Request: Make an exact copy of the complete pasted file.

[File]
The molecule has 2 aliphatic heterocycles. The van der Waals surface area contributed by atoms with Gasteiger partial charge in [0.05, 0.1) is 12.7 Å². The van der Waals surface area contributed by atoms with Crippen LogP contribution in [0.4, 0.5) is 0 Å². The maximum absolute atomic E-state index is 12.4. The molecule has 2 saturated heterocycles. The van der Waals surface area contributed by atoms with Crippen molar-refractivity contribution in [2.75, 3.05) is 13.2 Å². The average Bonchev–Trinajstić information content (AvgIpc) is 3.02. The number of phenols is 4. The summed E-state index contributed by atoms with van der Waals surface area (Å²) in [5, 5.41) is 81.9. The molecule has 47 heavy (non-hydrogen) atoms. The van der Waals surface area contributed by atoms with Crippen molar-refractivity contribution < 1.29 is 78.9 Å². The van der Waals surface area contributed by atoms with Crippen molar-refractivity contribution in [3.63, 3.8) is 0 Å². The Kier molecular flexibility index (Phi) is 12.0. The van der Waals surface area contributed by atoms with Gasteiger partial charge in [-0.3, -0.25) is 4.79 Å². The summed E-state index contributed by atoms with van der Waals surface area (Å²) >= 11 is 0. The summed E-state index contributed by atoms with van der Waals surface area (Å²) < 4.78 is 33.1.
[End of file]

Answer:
The molecule has 2 aliphatic heterocycles. The van der Waals surface area contributed by atoms with Gasteiger partial charge in [0.05, 0.1) is 12.7 Å². The van der Waals surface area contributed by atoms with Crippen LogP contribution in [0.4, 0.5) is 0 Å². The maximum absolute atomic E-state index is 12.4. The molecule has 2 saturated heterocycles. The van der Waals surface area contributed by atoms with Crippen molar-refractivity contribution in [2.75, 3.05) is 13.2 Å². The average Bonchev–Trinajstić information content (AvgIpc) is 3.02. The number of phenols is 4. The summed E-state index contributed by atoms with van der Waals surface area (Å²) in [5, 5.41) is 81.9. The molecule has 47 heavy (non-hydrogen) atoms. The van der Waals surface area contributed by atoms with Crippen molar-refractivity contribution < 1.29 is 78.9 Å². The van der Waals surface area contributed by atoms with Crippen molar-refractivity contribution in [3.63, 3.8) is 0 Å². The Kier molecular flexibility index (Phi) is 12.0. The van der Waals surface area contributed by atoms with Gasteiger partial charge in [-0.3, -0.25) is 4.79 Å². The summed E-state index contributed by atoms with van der Waals surface area (Å²) >= 11 is 0. The summed E-state index contributed by atoms with van der Waals surface area (Å²) < 4.78 is 33.1.